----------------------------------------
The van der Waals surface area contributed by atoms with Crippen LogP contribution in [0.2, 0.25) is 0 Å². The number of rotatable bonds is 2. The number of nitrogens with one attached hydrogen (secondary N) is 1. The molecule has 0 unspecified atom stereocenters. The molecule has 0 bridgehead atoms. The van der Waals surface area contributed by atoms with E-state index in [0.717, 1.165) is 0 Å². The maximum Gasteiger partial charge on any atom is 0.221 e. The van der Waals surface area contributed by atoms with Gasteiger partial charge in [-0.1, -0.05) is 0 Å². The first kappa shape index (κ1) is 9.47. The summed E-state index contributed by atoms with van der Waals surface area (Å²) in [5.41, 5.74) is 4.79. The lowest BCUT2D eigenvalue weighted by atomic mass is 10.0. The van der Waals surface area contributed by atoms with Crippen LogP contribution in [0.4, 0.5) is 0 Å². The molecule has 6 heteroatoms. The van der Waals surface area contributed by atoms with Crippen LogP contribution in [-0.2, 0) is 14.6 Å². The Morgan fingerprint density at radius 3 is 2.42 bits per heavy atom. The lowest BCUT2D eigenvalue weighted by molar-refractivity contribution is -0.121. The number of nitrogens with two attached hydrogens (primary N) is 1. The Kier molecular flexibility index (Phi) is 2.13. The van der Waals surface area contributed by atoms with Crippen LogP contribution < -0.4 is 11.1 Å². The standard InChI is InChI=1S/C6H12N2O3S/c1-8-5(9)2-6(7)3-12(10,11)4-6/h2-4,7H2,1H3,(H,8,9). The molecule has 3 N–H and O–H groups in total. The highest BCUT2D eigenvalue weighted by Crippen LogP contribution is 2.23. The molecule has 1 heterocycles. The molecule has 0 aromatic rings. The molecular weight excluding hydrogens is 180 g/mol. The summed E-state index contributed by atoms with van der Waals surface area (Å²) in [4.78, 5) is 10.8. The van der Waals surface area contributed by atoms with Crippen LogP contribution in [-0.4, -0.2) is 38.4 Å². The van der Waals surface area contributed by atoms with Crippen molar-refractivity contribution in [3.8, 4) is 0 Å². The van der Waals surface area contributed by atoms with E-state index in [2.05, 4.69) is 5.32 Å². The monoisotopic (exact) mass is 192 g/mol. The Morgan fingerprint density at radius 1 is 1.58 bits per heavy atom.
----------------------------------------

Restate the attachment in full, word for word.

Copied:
The van der Waals surface area contributed by atoms with Crippen LogP contribution in [0.2, 0.25) is 0 Å². The number of rotatable bonds is 2. The number of nitrogens with one attached hydrogen (secondary N) is 1. The molecule has 0 unspecified atom stereocenters. The molecule has 0 bridgehead atoms. The van der Waals surface area contributed by atoms with E-state index in [0.717, 1.165) is 0 Å². The maximum Gasteiger partial charge on any atom is 0.221 e. The van der Waals surface area contributed by atoms with Gasteiger partial charge in [-0.1, -0.05) is 0 Å². The first kappa shape index (κ1) is 9.47. The summed E-state index contributed by atoms with van der Waals surface area (Å²) in [5.41, 5.74) is 4.79. The lowest BCUT2D eigenvalue weighted by atomic mass is 10.0. The van der Waals surface area contributed by atoms with Crippen LogP contribution in [0.4, 0.5) is 0 Å². The molecule has 6 heteroatoms. The van der Waals surface area contributed by atoms with Crippen LogP contribution in [-0.2, 0) is 14.6 Å². The Morgan fingerprint density at radius 3 is 2.42 bits per heavy atom. The lowest BCUT2D eigenvalue weighted by molar-refractivity contribution is -0.121. The number of nitrogens with two attached hydrogens (primary N) is 1. The Kier molecular flexibility index (Phi) is 2.13. The van der Waals surface area contributed by atoms with Crippen LogP contribution < -0.4 is 11.1 Å². The standard InChI is InChI=1S/C6H12N2O3S/c1-8-5(9)2-6(7)3-12(10,11)4-6/h2-4,7H2,1H3,(H,8,9). The molecule has 3 N–H and O–H groups in total. The highest BCUT2D eigenvalue weighted by Crippen LogP contribution is 2.23. The molecule has 1 heterocycles. The molecule has 0 aromatic rings. The molecular weight excluding hydrogens is 180 g/mol. The summed E-state index contributed by atoms with van der Waals surface area (Å²) in [4.78, 5) is 10.8. The van der Waals surface area contributed by atoms with Crippen LogP contribution in [-0.4, -0.2) is 38.4 Å². The van der Waals surface area contributed by atoms with Crippen molar-refractivity contribution in [3.8, 4) is 0 Å². The van der Waals surface area contributed by atoms with E-state index in [2.05, 4.69) is 5.32 Å². The monoisotopic (exact) mass is 192 g/mol. The Morgan fingerprint density at radius 1 is 1.58 bits per heavy atom.